Tuesday, 30 April 2013

Fasting from Facebook?

New technolgies like Facebook and Twitter are 'rewiring our mental processes without permission'. thus writes Shane Hipps in a perceptive artcle, 'Forming our souls with Facebook'.


  1. Excessive Facebook use turns us into an exhibitionist... An exhibitionist is someone who wants you to see them. So while there is little voyeurism, there is a lot of exhibitionism on Facebook.
  2. Excessive Facebook use turns us into narcissists....The narcissism created by these technologies is unique.  It encourages not just self-absorption, but more accurately self-consumption.  We become creators and consumers of our own brand.  We become enamored by a particular kind of self, a pseudo-self.
  3. Excessive Facebook use can 'disintegrate' us. ...Over enough time this subtle affect creates a minor split in us.  A split between who we are and who we think we are.  This tiny fracture may seem insignificant, but if we remain unconscious, it leads us away from a life of wholeness and integration.
  4. Excessive Facebook use can make ordinary healthy relationships more difficult...So while Facebook and other social media connect us to more digital relationships, at the same time they deteriorate our ability to maintain healthy relationships in real life.  This affect is particularly acute among adolescents for developmental reasons.
He's not much gentler onTwitter, but heed his conclusion...

Now it will be tempting to conclude after all this ranting that I am simply a Luddite, a technophobe bent on the dismantling of all digital technologies.  This is not the case, though admittedly, I was hardly even-handed in my observations. However, to herald the virtues of our technology is mostly redundant, it would be like trying to argue the importance of breathing.  It’s already here and the value it adds is self-evident.  This is why the technologies are so prevalent, we intuit their benefits otherwise we wouldn’t use them.  My concern is that our culture seems only capable of seeing the benefit, and utterly blind to the liabilities, the inevitable losses of certain technologies.  I have no interest in trying to end or stop such technological innovations; to do so is like trying to resist the wind or the tides.  Instead I want us to understand them with depth.  Not with na├»ve embrace or fearful rejection.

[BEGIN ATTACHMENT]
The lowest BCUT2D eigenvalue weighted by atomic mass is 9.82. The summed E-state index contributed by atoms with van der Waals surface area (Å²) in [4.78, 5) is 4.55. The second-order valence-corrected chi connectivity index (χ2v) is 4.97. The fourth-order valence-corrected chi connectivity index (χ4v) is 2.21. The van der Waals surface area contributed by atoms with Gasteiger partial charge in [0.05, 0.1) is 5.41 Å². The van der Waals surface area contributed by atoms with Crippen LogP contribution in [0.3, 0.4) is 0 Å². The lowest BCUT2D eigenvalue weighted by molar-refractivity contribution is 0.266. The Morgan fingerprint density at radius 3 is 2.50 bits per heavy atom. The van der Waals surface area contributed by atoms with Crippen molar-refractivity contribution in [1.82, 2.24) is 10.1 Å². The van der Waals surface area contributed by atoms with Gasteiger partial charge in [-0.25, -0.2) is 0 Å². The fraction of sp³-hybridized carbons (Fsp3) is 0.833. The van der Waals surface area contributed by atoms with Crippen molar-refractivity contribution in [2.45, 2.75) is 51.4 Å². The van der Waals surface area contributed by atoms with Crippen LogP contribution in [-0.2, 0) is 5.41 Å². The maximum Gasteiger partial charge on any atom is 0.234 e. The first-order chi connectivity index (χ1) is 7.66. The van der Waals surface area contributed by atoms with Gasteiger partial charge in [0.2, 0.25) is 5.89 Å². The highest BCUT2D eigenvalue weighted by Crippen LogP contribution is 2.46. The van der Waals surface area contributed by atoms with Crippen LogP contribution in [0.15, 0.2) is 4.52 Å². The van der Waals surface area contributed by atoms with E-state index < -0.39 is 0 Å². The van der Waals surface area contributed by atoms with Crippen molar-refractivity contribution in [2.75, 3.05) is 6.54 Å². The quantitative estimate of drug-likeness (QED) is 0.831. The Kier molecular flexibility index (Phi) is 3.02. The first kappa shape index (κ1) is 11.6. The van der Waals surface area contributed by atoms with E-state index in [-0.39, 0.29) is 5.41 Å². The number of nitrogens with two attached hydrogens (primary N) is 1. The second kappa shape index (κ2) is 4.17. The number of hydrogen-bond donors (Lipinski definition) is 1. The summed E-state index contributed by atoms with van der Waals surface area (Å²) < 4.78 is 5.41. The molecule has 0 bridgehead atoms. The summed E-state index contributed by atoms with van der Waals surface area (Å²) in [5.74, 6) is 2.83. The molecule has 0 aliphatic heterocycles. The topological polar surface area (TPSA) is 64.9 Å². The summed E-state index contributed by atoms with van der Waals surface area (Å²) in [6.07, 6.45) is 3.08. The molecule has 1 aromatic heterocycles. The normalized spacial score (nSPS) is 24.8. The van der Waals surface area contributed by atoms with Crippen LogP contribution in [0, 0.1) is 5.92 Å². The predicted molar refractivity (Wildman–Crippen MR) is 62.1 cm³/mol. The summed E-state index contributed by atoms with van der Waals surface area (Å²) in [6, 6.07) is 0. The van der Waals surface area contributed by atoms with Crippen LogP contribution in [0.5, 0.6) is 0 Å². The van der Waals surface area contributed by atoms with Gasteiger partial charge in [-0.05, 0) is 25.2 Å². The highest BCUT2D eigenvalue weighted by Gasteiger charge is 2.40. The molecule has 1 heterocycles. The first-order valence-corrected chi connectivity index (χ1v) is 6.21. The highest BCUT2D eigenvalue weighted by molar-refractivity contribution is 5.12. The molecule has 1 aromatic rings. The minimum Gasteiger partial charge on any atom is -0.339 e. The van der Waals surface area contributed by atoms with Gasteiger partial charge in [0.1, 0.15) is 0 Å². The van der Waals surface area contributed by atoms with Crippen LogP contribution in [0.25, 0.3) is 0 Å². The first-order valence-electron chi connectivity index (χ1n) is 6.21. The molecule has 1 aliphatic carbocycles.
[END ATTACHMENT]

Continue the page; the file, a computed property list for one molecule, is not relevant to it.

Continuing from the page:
If we learn to wake up and understand, perhaps we will be able to use them rather than be used by them.
And his prescription (in relation to Twitter but similar for Facebook)
Once again, a simple fast may be appropriate.  Ignore your Twitter feed for a week and see what happens.  What do you miss?  What do you gain?  Pay attention when you feel an impulse to check Twitter and ask yourself, what is this about?  Am I bored? Restless? Lonely? Curious? Feeling disconnected? Needing a break form the monotony of existence?  Then sit with the feeling.  Let it arise fully without resisting it or retaining it.  See what it might have to teach you and check to see if there is something else beneath or behind it.  Often there is wisdom waiting to be born, but it means being patient.


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